This prospective study, conducted at the ED of Wexham Park Hospital, observed procedural sedation over an 11 month period. Wexham Park is a district general hospital and the ED sees 75000 new patients per year.
Inclusion criteria were all patients aged over 16 years of age who required procedural sedation and were able to give informed consent for the procedure. Children, haemodynamically unstable patients, and those with previous severe reactions to anaesthesia or sedation were excluded. All patients received supplemental oxygen and were continuously monitored with pulse oximetry, respiratory rate, three lead ECG and non‐invasive blood pressure.
All procedural sedations were performed by ED physicians according to departmental guidelines, the choice of sedation agent being at the discretion of the physician performing the sedation. Propofol was administered intravenously as an initial bolus of 0.5 mg/kg (up to a maximum of 50 mg) followed by further boluses, if required, up to a maximum total dose of 1 mg/kg; midazolam was titrated by bolus intravenous doses of 1 mg to achieve the desired level of sedation. The following details were recorded on a standard proforma for each patient: indication for procedural sedation; agent used; depth and duration of sedation; ease of reduction; use of a reversal agent; complications and reasons for delayed discharge from the ED. The depth of sedation was recorded using a four point scale (table 11).7 Duration of sedation was defined as the time from first drug administration until return to point 3 on the sedation scale. The specific complications recorded were hypotension (defined as systolic blood pressure <90 mm Hg), desaturation (Spo2 <90%), apnoea (requiring bag valve mask ventilation), and airway compromise (requiring the use of an airway adjunct).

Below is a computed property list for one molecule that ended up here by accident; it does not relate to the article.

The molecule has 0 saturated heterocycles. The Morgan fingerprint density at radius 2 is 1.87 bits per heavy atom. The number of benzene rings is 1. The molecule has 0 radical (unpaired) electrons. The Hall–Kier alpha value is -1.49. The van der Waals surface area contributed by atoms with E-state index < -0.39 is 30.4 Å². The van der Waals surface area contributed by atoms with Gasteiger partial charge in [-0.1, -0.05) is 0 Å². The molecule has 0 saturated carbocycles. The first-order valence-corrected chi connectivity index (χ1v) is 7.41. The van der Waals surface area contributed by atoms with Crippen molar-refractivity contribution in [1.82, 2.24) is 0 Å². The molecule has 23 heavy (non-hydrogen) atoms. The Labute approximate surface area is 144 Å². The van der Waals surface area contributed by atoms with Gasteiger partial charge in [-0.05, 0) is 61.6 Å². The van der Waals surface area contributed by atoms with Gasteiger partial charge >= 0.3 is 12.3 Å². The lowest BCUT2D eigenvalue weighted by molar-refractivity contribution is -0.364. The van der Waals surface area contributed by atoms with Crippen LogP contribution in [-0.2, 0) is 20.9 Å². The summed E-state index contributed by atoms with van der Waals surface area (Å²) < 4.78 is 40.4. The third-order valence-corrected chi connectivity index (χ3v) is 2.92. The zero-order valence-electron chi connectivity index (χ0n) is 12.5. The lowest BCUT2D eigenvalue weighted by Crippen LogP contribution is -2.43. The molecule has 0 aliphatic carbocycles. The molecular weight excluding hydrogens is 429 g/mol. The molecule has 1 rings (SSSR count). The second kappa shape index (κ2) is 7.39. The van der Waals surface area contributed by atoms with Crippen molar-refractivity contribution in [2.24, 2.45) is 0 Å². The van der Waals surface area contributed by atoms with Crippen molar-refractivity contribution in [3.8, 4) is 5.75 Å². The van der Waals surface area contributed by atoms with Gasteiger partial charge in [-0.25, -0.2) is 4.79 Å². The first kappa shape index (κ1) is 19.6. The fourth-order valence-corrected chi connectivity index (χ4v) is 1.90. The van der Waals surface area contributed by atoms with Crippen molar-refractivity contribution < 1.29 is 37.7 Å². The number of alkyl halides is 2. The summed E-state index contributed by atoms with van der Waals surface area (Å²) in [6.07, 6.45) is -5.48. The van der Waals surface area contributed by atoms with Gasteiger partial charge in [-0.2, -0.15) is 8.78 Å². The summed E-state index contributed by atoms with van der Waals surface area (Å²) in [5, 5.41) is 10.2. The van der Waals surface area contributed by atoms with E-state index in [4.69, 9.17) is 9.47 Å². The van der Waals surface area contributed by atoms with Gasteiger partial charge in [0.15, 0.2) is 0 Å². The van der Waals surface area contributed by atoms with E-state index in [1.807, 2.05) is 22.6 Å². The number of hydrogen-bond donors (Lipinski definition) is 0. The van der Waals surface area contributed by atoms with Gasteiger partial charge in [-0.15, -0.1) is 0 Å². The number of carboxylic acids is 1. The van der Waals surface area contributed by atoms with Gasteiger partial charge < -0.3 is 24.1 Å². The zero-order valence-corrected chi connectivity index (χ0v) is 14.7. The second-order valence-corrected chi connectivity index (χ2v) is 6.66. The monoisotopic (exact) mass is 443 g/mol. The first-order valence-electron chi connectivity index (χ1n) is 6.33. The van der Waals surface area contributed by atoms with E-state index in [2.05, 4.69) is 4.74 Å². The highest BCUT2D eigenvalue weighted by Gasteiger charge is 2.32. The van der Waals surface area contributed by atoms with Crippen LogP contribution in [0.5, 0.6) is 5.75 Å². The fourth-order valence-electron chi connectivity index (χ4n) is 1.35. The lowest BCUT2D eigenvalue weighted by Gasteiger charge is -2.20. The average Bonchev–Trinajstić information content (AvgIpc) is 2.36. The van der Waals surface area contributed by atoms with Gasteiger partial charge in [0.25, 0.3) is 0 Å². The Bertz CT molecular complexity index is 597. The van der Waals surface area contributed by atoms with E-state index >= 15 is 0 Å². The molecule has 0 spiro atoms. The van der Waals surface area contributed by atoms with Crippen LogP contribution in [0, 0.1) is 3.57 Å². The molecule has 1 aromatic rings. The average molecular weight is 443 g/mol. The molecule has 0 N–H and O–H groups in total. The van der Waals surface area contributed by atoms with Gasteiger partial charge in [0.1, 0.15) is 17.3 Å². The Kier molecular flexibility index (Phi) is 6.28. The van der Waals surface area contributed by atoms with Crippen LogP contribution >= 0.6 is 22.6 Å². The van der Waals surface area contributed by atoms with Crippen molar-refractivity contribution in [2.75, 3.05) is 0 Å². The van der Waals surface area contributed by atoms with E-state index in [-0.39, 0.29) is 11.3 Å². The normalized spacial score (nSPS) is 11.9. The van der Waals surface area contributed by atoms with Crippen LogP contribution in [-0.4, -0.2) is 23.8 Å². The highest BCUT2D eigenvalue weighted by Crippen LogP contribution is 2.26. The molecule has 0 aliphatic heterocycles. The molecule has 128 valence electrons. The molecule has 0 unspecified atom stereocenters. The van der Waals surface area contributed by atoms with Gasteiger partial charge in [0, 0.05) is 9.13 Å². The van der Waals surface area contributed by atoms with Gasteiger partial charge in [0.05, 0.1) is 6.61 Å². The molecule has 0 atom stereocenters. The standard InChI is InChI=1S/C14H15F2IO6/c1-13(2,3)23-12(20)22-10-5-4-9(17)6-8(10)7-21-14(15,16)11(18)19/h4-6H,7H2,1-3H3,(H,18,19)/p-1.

The patients were analysed in two groups according to the sedation agent used. Descriptive statistics are used to analyse the data, and presented as medians with interquartile ranges.
As this study was an observational study of usual practice ethical approval for the study was not required.
Forty‐eight patients were recruited during the study period. Propofol was used in 32 cases (67%) and midazolam in 16 cases (33%). The majority of procedural sedation was given by staff grades and specialist registrars, with two episodes of sedation given by a consultant and one by a senior house officer under senior supervision (table 22).). Patient baseline characteristics are shown in table 33 and the indications for procedural sedation are shown in table 44.
All but three patients received morphine before the administration of the sedation agent. One patient received no analgesia, one received oral tramadol, and one a combination of oral ibuprofen and co‐codamol. A total of seven patients were fasted for <4 h before administration of the sedation agent.